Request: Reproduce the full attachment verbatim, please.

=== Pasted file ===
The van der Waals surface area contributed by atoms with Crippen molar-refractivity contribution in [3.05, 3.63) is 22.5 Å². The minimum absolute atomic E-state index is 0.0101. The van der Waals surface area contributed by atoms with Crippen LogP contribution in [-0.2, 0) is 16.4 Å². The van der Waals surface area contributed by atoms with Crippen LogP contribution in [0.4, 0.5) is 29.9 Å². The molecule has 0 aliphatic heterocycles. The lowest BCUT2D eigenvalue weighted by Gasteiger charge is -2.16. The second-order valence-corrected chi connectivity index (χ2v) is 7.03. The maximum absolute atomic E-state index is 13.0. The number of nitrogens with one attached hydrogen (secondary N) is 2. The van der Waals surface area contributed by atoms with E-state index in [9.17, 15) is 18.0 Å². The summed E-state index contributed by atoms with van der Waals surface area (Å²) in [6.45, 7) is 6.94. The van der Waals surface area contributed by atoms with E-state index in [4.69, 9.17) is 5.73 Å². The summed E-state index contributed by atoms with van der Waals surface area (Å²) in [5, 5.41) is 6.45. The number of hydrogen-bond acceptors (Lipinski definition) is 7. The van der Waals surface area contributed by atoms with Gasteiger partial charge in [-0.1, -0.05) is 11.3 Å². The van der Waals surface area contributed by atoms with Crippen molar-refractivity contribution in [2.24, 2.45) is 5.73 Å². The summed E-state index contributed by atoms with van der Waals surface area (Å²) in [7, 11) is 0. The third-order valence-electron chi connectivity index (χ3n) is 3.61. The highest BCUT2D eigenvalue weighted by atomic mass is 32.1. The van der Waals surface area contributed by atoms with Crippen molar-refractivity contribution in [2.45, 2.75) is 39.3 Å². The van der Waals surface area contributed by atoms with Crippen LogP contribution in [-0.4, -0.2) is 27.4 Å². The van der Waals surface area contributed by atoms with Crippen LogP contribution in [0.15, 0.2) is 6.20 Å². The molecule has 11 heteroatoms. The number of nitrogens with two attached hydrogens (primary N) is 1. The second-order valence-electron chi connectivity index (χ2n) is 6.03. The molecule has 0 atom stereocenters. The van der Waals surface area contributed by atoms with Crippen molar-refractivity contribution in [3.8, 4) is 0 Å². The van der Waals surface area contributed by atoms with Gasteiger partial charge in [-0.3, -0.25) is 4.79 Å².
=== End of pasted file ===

The van der Waals surface area contributed by atoms with Crippen molar-refractivity contribution in [3.05, 3.63) is 22.5 Å². The minimum absolute atomic E-state index is 0.0101. The van der Waals surface area contributed by atoms with Crippen LogP contribution in [-0.2, 0) is 16.4 Å². The van der Waals surface area contributed by atoms with Crippen LogP contribution in [0.4, 0.5) is 29.9 Å². The molecule has 0 aliphatic heterocycles. The lowest BCUT2D eigenvalue weighted by Gasteiger charge is -2.16. The second-order valence-corrected chi connectivity index (χ2v) is 7.03. The maximum absolute atomic E-state index is 13.0. The number of nitrogens with one attached hydrogen (secondary N) is 2. The van der Waals surface area contributed by atoms with E-state index in [9.17, 15) is 18.0 Å². The summed E-state index contributed by atoms with van der Waals surface area (Å²) in [6.45, 7) is 6.94. The van der Waals surface area contributed by atoms with E-state index in [4.69, 9.17) is 5.73 Å². The summed E-state index contributed by atoms with van der Waals surface area (Å²) in [5, 5.41) is 6.45. The number of hydrogen-bond acceptors (Lipinski definition) is 7. The van der Waals surface area contributed by atoms with Gasteiger partial charge in [-0.1, -0.05) is 11.3 Å². The van der Waals surface area contributed by atoms with Crippen molar-refractivity contribution in [2.24, 2.45) is 5.73 Å². The summed E-state index contributed by atoms with van der Waals surface area (Å²) in [7, 11) is 0. The third-order valence-electron chi connectivity index (χ3n) is 3.61. The highest BCUT2D eigenvalue weighted by atomic mass is 32.1. The van der Waals surface area contributed by atoms with Crippen molar-refractivity contribution in [2.45, 2.75) is 39.3 Å². The van der Waals surface area contributed by atoms with Crippen LogP contribution in [-0.4, -0.2) is 27.4 Å². The van der Waals surface area contributed by atoms with Crippen LogP contribution in [0.15, 0.2) is 6.20 Å². The molecule has 11 heteroatoms. The number of nitrogens with two attached hydrogens (primary N) is 1. The second-order valence-electron chi connectivity index (χ2n) is 6.03. The molecule has 0 atom stereocenters. The van der Waals surface area contributed by atoms with Crippen molar-refractivity contribution in [3.8, 4) is 0 Å². The van der Waals surface area contributed by atoms with Gasteiger partial charge in [-0.3, -0.25) is 4.79 Å².